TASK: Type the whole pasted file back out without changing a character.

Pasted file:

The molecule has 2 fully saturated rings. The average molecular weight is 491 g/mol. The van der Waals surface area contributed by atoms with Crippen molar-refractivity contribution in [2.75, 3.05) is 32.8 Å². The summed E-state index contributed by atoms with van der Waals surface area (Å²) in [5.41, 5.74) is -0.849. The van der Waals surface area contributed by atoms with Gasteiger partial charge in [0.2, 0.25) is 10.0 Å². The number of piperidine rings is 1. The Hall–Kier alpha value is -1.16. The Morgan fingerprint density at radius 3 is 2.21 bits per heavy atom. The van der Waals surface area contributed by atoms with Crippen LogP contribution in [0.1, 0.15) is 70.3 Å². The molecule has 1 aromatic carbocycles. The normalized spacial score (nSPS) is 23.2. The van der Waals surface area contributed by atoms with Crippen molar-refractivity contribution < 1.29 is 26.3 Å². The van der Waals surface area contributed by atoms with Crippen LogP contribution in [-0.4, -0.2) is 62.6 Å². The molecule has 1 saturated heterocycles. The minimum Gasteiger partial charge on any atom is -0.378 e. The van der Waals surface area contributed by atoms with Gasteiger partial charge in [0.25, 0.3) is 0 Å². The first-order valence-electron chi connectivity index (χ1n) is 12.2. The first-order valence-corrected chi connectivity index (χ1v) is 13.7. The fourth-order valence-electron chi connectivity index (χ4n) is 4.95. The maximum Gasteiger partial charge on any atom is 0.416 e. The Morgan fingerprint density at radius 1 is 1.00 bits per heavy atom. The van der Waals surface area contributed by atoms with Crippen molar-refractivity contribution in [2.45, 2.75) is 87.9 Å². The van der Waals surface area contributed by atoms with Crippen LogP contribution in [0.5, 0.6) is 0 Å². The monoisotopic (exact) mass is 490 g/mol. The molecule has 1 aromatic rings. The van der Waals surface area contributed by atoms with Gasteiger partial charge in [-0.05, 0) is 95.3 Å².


The molecule has 2 fully saturated rings. The average molecular weight is 491 g/mol. The van der Waals surface area contributed by atoms with Crippen molar-refractivity contribution in [2.75, 3.05) is 32.8 Å². The summed E-state index contributed by atoms with van der Waals surface area (Å²) in [5.41, 5.74) is -0.849. The van der Waals surface area contributed by atoms with Gasteiger partial charge in [0.2, 0.25) is 10.0 Å². The number of piperidine rings is 1. The Hall–Kier alpha value is -1.16. The Morgan fingerprint density at radius 3 is 2.21 bits per heavy atom. The van der Waals surface area contributed by atoms with Crippen LogP contribution in [0.1, 0.15) is 70.3 Å². The molecule has 1 aromatic carbocycles. The normalized spacial score (nSPS) is 23.2. The van der Waals surface area contributed by atoms with Crippen molar-refractivity contribution < 1.29 is 26.3 Å². The van der Waals surface area contributed by atoms with Crippen LogP contribution in [-0.4, -0.2) is 62.6 Å². The molecule has 1 saturated heterocycles. The minimum Gasteiger partial charge on any atom is -0.378 e. The van der Waals surface area contributed by atoms with Gasteiger partial charge in [0.25, 0.3) is 0 Å². The first-order valence-electron chi connectivity index (χ1n) is 12.2. The first-order valence-corrected chi connectivity index (χ1v) is 13.7. The fourth-order valence-electron chi connectivity index (χ4n) is 4.95. The maximum Gasteiger partial charge on any atom is 0.416 e. The Morgan fingerprint density at radius 1 is 1.00 bits per heavy atom. The van der Waals surface area contributed by atoms with Crippen molar-refractivity contribution in [2.45, 2.75) is 87.9 Å². The van der Waals surface area contributed by atoms with Crippen LogP contribution in [0.5, 0.6) is 0 Å². The monoisotopic (exact) mass is 490 g/mol. The molecule has 1 aromatic rings. The van der Waals surface area contributed by atoms with Gasteiger partial charge in [-0.05, 0) is 95.3 Å².